7 out of 10 sellers said that they made more money on eBay than Facebook or Gumtree according to eBay research from 2018. From a representative sample of people, eBay is where you’ll realise the highest prices for your unwanted items – good to know at this time of year when thousands will be ungratefully listing the Christmas gifts they didn’t really want or disposing of old tech which has been replaced by a newer shinier model.
eBay have recruited Canadian comedian Katherine Ryan who has appeared on countless UK TV panel shows including Dave’s The Task Master to front the campaign.
Although the make more money on eBay message is clearly aimed at consumers, it’s also relevant to business sellers. While we’re constantly hearing that Amazon shifts more merchandise and is the consumer marketplace of choice to buy, we also hear from professional sellers that margins are better on eBay and greater margins mean more profit.
For those sellers in the 2nd hand market or selling distressed goods eBay is the default marketplace – Amazon has moved so far away from used goods that even a peeling label on a box can lead to poor feedback impacting future sales.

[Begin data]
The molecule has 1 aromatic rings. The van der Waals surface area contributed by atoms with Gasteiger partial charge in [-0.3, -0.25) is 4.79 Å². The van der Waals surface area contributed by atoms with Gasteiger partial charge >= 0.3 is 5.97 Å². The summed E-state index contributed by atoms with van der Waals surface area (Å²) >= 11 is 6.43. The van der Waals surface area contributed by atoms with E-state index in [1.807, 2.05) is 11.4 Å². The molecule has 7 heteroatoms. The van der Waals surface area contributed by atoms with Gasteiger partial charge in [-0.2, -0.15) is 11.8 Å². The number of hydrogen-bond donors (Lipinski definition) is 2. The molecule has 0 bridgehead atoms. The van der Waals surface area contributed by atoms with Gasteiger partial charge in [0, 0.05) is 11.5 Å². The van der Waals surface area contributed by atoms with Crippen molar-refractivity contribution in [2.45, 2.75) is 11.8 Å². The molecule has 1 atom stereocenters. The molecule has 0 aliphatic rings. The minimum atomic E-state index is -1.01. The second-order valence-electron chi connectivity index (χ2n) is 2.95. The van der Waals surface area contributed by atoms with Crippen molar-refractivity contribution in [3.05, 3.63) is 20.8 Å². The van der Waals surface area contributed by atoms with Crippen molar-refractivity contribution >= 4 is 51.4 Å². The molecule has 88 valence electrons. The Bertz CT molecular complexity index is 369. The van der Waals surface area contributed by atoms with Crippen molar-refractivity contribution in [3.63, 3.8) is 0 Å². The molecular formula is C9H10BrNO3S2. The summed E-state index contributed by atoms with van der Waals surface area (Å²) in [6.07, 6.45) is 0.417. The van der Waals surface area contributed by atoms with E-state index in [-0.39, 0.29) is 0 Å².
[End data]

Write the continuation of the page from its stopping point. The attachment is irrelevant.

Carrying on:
There is of course the sales velocity angle to consider – it’s better to sell 100 products for £5 profit per item than it is to sell 50 at £6 profit. The lure of Amazon is too great for many sellers to ignore simply based on the sell through rates that can be achieved.
However Amazon fees are often higher than eBay and products are often more expensive on Amazon – if consumers were only to price check between the two marketplaces then eBay would often be the winner.
As the new year starts, it’s time to run your metrics and check exactly where your profits are coming from – do you make more margin after fees on eBay or Amazon? If you make more margin on eBay is it worth increasing your use of eBay Promoted Listings to boost sales velocity or are you better off with higher fees on Amazon and accepting less margin in favour of higher sales?